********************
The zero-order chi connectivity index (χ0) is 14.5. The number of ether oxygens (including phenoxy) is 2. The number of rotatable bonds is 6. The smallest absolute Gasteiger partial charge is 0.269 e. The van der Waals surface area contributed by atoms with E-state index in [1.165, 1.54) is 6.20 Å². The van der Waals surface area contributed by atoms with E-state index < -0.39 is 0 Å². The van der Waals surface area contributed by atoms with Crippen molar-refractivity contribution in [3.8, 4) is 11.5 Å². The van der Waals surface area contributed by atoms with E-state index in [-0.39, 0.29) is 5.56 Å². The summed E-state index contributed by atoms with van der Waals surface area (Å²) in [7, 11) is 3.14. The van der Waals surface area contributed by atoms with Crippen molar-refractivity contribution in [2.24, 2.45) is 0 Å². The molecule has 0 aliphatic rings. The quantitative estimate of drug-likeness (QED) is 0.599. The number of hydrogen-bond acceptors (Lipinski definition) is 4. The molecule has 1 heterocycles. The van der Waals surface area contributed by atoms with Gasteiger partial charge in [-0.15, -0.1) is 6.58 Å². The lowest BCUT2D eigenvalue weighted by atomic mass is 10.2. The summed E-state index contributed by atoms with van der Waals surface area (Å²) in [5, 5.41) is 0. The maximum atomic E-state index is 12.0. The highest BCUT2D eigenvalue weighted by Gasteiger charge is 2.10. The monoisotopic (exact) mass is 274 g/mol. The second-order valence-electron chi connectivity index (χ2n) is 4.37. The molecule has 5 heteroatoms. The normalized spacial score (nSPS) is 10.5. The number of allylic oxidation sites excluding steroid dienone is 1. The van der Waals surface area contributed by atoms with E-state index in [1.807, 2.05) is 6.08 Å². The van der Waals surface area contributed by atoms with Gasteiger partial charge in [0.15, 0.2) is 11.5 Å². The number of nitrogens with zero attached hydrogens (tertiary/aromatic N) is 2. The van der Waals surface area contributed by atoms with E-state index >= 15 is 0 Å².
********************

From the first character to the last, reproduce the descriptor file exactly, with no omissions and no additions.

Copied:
The zero-order chi connectivity index (χ0) is 14.5. The number of ether oxygens (including phenoxy) is 2. The number of rotatable bonds is 6. The smallest absolute Gasteiger partial charge is 0.269 e. The van der Waals surface area contributed by atoms with E-state index in [1.165, 1.54) is 6.20 Å². The van der Waals surface area contributed by atoms with E-state index < -0.39 is 0 Å². The van der Waals surface area contributed by atoms with Crippen molar-refractivity contribution in [3.8, 4) is 11.5 Å². The van der Waals surface area contributed by atoms with E-state index in [-0.39, 0.29) is 5.56 Å². The summed E-state index contributed by atoms with van der Waals surface area (Å²) in [7, 11) is 3.14. The van der Waals surface area contributed by atoms with Crippen molar-refractivity contribution in [2.24, 2.45) is 0 Å². The molecule has 0 aliphatic rings. The quantitative estimate of drug-likeness (QED) is 0.599. The number of hydrogen-bond acceptors (Lipinski definition) is 4. The molecule has 1 heterocycles. The van der Waals surface area contributed by atoms with Gasteiger partial charge in [-0.15, -0.1) is 6.58 Å². The lowest BCUT2D eigenvalue weighted by atomic mass is 10.2. The summed E-state index contributed by atoms with van der Waals surface area (Å²) in [5, 5.41) is 0. The maximum atomic E-state index is 12.0. The highest BCUT2D eigenvalue weighted by Gasteiger charge is 2.10. The monoisotopic (exact) mass is 274 g/mol. The second-order valence-electron chi connectivity index (χ2n) is 4.37. The molecule has 5 heteroatoms. The normalized spacial score (nSPS) is 10.5. The number of allylic oxidation sites excluding steroid dienone is 1. The van der Waals surface area contributed by atoms with E-state index in [1.807, 2.05) is 6.08 Å². The van der Waals surface area contributed by atoms with Gasteiger partial charge in [0.15, 0.2) is 11.5 Å². The number of nitrogens with zero attached hydrogens (tertiary/aromatic N) is 2. The van der Waals surface area contributed by atoms with E-state index >= 15 is 0 Å².